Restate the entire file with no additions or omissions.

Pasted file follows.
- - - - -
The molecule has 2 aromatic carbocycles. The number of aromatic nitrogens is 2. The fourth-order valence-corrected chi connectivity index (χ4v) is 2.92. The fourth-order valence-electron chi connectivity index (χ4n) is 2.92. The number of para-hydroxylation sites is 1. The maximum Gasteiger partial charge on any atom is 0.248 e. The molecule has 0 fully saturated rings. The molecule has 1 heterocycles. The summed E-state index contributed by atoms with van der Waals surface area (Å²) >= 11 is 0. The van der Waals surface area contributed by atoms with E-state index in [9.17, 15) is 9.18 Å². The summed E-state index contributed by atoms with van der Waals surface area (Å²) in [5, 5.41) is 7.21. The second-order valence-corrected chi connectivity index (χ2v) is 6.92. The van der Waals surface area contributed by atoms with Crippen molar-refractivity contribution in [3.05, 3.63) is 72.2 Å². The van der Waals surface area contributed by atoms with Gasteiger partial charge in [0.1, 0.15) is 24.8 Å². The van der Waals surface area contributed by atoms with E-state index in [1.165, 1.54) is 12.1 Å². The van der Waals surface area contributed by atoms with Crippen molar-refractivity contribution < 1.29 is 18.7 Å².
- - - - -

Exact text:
The molecule has 2 aromatic carbocycles. The number of aromatic nitrogens is 2. The fourth-order valence-corrected chi connectivity index (χ4v) is 2.92. The fourth-order valence-electron chi connectivity index (χ4n) is 2.92. The number of para-hydroxylation sites is 1. The maximum Gasteiger partial charge on any atom is 0.248 e. The molecule has 0 fully saturated rings. The molecule has 1 heterocycles. The summed E-state index contributed by atoms with van der Waals surface area (Å²) >= 11 is 0. The van der Waals surface area contributed by atoms with E-state index in [9.17, 15) is 9.18 Å². The summed E-state index contributed by atoms with van der Waals surface area (Å²) in [5, 5.41) is 7.21. The second-order valence-corrected chi connectivity index (χ2v) is 6.92. The van der Waals surface area contributed by atoms with Crippen molar-refractivity contribution in [3.05, 3.63) is 72.2 Å². The van der Waals surface area contributed by atoms with Gasteiger partial charge in [0.1, 0.15) is 24.8 Å². The van der Waals surface area contributed by atoms with E-state index in [1.165, 1.54) is 12.1 Å². The van der Waals surface area contributed by atoms with Crippen molar-refractivity contribution < 1.29 is 18.7 Å².